CC 201-001 Week 2, Class 2 notes
CC 201-001 Week 2, Class 2 notes CC 201-001
Popular in Introduction to Cyber Criminology
Popular in Cyber Criminology
This 3 page Class Notes was uploaded by Jennifer Gintovt on Thursday September 22, 2016. The Class Notes belongs to CC 201-001 at University of Alabama - Tuscaloosa taught by Adam Ghazi-Tehrani in Fall 2016. Since its upload, it has received 86 views. For similar materials see Introduction to Cyber Criminology in Cyber Criminology at University of Alabama - Tuscaloosa.
Reviews for CC 201-001 Week 2, Class 2 notes
Report this Material
What is Karma?
Karma is the currency of StudySoup.
You can buy or earn more Karma at anytime and redeem it for class notes, study guides, flashcards, and more!
Date Created: 09/22/16
CC 201- Cybercrime Why call it cybercrime? • Cyberspace first coined by author William Gibson (1982) o Referred to any “virtual environment where networked computer activity takes place” What is cybercrime? • Any crime that can occur within cyberspace • Symbolize insecurity and risk online • During cybercrimes beginnings, academics discussed whether or not cybercrimes were unique and new crimes or if they were just old crimes being committed in new ways “New Crimes” • Academic discussion became known as “Old wine, new bottles” debate • “old” crimes o fraud, identity theft, false advertising “spam” • “new” crimes o Hacking (unauthorized access) o Distributed denial of service (DDOS) o Ransomware Hacking • 3 kinds of hackers o Black Hat § Hack with malicious intent for personal gain o Grey Hat § Doesn’t work for own personal gain, but might technically commit crimes and do things many would find unethical • Ex. Hacker finds security flaw in a system but then exposes it publically instead of directly to the company o White Hat § “ethical hackers” who use skills for legal and ethical reasons • Ex. many are employed by corporations to test the flaws in their cyber security • Destroying/interfering with the normal operation of a computer system • Can cause damage or disruption • Crackers- o people with malevolent intent (cracking into computers) • Unauthorized access o Doing something without consent (ex. approaching, trespassing within, communicating with, storing data in/retrieving data from, et.) o Hacking and unauthorized access can go hand-in-hand- most cybercriminals get charged with both • Viruses o Set of computer instructions created to modify, damage, destroy, record, or transmit info within a computer system/network w/o permission from owner o Designed to infect other computer programs or computer data The Commerce Clause: • Gives government power to regulate commerce internationally and interstate (includes Indian reservations) • Interstate- virus may be made in Alabama but could affect people in Kentucky • Effect of clause depends on Supreme Court’s interpretation o Post 1937 era, commerce clause now gives power to congress to authorize federal control of economic matters unlimitedly o Recently has become more restricted again § Limited to matters of trade and production Computer Fraud and Abuse Act of 1986 (CFAA) • Specifies criminal offenses against protected computers • Protected computers are: o Any ordinary computer, including cellphones, due to interstate nature of most internet communication • 7 parts: o having knowingly accessed a computer you don’t have access too/ stealing information and using it and or not letting those who have access to it access it o stealing financial information o breaking into a government computer o hacking with the intent to commit fraud (craigslist murders) (only up to $5000 in a 1-year period) o knowingly cause transmission of a program, information, code or command that causes reckless damage/damage (viruses) o trafficking any password or similar information (Snowden) o extortion Strict liability: • A crime that can just occur o Ex. Child pornography that is on a computer someone bought o Statutory rape- 21 and over club, meet someone and have sex, find out later that they were underage Criticisms of CFAA • It’s a federal crime to violate the terms of service of a website • Research is limited • Remove protections found elsewhere in law • The United States of America v. Aaron Swartz o Co-founder of Reddit o Prosecuted for downloading numerous academic journal articles from JSTOR o Plan was to download the entirety of JSTOR and then upload all the articles to an open, public and free website o Caught after completing the first part of plan o Was facing up to 35 years and up to $1 million in fines o Crime was likened to “checking out too many books” o Committed suicide SCI-HUB • Provides free access to academic articles that are hidden behind paywalls • Hosts over 51,000,000 scientific academic articles • Papers uploaded daily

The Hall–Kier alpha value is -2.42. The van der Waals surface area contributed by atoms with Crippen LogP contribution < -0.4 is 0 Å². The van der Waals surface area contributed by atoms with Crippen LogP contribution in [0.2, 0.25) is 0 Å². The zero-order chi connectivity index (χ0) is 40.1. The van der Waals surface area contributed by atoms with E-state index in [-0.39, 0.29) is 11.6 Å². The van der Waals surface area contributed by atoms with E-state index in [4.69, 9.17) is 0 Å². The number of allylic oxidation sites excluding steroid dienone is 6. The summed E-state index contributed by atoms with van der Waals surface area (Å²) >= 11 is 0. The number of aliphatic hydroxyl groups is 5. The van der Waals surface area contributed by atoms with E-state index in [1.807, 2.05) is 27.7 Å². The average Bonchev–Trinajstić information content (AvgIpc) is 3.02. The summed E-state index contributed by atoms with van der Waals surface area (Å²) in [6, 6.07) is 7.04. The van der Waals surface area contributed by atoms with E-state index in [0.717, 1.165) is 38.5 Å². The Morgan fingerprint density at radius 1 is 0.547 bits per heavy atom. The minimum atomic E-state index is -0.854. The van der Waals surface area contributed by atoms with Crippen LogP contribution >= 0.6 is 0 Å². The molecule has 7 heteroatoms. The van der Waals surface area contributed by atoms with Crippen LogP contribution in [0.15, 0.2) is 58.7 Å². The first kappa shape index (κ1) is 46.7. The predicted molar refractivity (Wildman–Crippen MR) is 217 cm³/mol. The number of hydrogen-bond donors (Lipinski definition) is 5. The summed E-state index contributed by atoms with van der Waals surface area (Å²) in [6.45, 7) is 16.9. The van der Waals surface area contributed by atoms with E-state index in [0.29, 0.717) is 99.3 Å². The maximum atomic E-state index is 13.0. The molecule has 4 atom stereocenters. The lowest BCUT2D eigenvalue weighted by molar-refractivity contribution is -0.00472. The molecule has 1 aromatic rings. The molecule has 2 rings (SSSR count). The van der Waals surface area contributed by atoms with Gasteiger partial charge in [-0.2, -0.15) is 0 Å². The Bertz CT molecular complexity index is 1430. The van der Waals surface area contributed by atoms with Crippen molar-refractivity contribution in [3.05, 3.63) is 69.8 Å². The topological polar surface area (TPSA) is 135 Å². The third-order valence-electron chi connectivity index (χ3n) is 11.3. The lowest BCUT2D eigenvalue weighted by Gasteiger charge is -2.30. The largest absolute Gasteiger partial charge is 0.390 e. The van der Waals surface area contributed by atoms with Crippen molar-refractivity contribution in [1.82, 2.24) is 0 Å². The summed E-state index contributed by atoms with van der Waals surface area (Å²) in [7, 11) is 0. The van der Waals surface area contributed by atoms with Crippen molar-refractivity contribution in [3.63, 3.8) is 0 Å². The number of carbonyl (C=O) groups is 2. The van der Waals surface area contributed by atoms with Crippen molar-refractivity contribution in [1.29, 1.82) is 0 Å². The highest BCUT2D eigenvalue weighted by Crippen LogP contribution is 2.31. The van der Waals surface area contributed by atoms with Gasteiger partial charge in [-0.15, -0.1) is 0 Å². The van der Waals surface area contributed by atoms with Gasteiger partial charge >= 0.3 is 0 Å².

Are you sure you want to buy this material for
You're already Subscribed!
Looks like you've already subscribed to StudySoup, you won't need to purchase another subscription to get this material. To access this material simply click 'View Full Document'